Back

Chuff-ed to be Home for Christmas

Iconic birds bid adieu to the White Cliffs as they return to Wildwood Kent for an extended festive break

A quartet of red-billed choughs (pron: chuffs) – a species once extinct from Kent – have been driven home for Christmas after a three-month stay in a state-of-the-art aviary overlooking the White Cliffs at Dover Castle.

The iconic birds moved to the aviary on the White Cliffs earlier this year as part of a ground-breaking conservation project between Wildwood Trust and Kent Wildlife Trust. The wider aim of this project is to return choughs to the wild in Kent after a 200-year absence.

During the course of their three-month stay, thousands of visitors flocked to the aviary at Dover Castle as part of a joint project between the partners and English Heritage.

Visitors will now be able to get up close to the four young choughs at their Wildwood birthplace, near Herne Bay, where they will be staying until the spring.

Laura Gardner is Director of Conservation at Wildwood:

“The choughs received such a warm welcome at Dover Castle and we hope people will continue to take joy in seeing this iconic and emblematic species back at Wildwood.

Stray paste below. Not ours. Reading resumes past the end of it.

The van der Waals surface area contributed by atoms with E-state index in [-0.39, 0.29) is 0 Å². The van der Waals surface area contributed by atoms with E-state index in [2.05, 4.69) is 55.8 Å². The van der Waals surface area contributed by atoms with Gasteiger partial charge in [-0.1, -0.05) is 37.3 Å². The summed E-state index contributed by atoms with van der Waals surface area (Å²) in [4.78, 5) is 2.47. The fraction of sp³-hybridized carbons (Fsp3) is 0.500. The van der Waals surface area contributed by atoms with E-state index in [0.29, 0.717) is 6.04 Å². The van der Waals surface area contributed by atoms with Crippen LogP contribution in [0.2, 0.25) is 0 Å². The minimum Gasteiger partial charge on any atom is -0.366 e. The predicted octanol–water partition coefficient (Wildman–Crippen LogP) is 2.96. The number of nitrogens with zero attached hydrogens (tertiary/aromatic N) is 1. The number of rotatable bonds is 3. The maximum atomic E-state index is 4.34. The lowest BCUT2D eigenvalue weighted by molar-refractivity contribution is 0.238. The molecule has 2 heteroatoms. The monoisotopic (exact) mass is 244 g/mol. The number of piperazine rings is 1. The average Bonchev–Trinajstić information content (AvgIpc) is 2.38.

“Dover Castle is open on selected days through the Winter so it made perfect sense for the choughs to come back to their birthplace for the winter and continue with their training. This is all part of our wider plan to restore free-living red-billed chough populations across southern England.”

The return of the fabulous foursome to Wildwood will allow visitors to learn more about the cultural and ecological significance of these beautiful red-billed birds ahead of the species reintroduction to the wild in the local area. Visitors to Dover Castle will once again be able to see choughs in the aviary from Spring 2022. In the meantime, they’ll continue with their training (see here) at Wildwood.

The move comes just weeks after a major appeal was launched by Kent Wildlife Trust and Wildwood Trust to help raise vital funds to ensure the future of the innovative project.

Kirsty Swinnerton is a Wilding Ecologist from Kent Wildlife Trust:

“The choughs at Dover Castle have been wonderful ambassadors to raise awareness of our plans to reintroduce choughs to the White Cliffs of Dover and to build support among local communities for their eventual return to this coastal region.

Chough are a charismatic flagship species for the White Cliffs and their rare chalk grasslands. We hope that once choughs are re-established, local residents will cherish and love them and be proud that they are once again part of Kentish heritage.”

If you would like to support the chough appeal, or would like more information, you can go to Wildwood or Kent Wildlife Trust appeal pages.

ENDS